4. When I was around 13 years old, I met and got autographs from Randolph Mantooth and Gary Collins. I don’t remember Mantooth being particularly friendly, but Collins was very nice. About 15 years ago, I met and talked with Jennifer Ehle’s parents, actress Rosemary Harris and author John Ehle. Both were very friendly…lovely people. Then, in 2010, I was going through security at O’Hare airport in Chicago. I happened to turn around, and the Rev. Jesse Jackson was right behind me. He shook hands with those in my party and was very friendly. I’ve also met country singers Brooks and Dunn and American Idol singer Clay Aiken. I think that’s all. ?

    • That counts! You never know who you’re going to spot on an airplane. I was on a flight from Chicago to Hartford with documentary filmmaker Ken Burns and The Buckinghams. They were terrific, as was the flight crew. Ken Burns fed one of the flight attendants bits of info so all the passengers could play an impromptu game of American history trivia, and the Buckinghams led the passengers in a sing-along to their old songs. It was hands-down the most fun I’ve ever had on a flight.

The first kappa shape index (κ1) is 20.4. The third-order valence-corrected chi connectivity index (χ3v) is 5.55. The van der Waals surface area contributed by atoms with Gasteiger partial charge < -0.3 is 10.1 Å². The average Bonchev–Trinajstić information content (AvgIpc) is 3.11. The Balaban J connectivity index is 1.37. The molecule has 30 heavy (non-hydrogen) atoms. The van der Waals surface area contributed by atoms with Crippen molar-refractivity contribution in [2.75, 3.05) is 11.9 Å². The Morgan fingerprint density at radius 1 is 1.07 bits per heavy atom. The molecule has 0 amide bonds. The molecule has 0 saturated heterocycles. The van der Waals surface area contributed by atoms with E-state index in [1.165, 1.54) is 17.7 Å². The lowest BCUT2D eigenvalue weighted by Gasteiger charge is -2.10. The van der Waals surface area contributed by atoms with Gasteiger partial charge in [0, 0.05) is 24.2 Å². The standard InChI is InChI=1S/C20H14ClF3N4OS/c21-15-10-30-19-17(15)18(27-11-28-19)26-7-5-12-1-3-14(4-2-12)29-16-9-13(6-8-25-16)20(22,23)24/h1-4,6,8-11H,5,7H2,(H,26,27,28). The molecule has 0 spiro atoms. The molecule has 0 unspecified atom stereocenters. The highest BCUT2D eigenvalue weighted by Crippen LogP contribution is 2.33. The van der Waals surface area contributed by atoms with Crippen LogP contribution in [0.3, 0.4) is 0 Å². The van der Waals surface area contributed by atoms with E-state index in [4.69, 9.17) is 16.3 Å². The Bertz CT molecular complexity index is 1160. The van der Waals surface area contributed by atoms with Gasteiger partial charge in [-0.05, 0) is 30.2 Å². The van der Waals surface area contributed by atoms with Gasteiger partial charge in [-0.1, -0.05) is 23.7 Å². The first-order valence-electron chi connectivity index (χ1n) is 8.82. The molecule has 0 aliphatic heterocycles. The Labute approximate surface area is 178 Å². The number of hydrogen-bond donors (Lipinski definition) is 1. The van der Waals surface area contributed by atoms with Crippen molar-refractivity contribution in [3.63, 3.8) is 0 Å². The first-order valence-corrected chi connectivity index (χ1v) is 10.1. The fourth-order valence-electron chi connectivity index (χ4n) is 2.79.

• So very cool. I despise flying (after picking up bodies following the Marshall University plane crash), and that would have distracted me. I forgot to mention I walked the “green” carpet with Matthew Fox, Matthew McConaughey, January Jones, Anthony Mackie, Ian McShane, David Strathrain, Kate Mara, and Kimberley Williams-Paisley for the opening of the movie “We Are Marshall.” I was on the alumni board for Marshall University at the time of the filming and got to be in a few crowd scenes.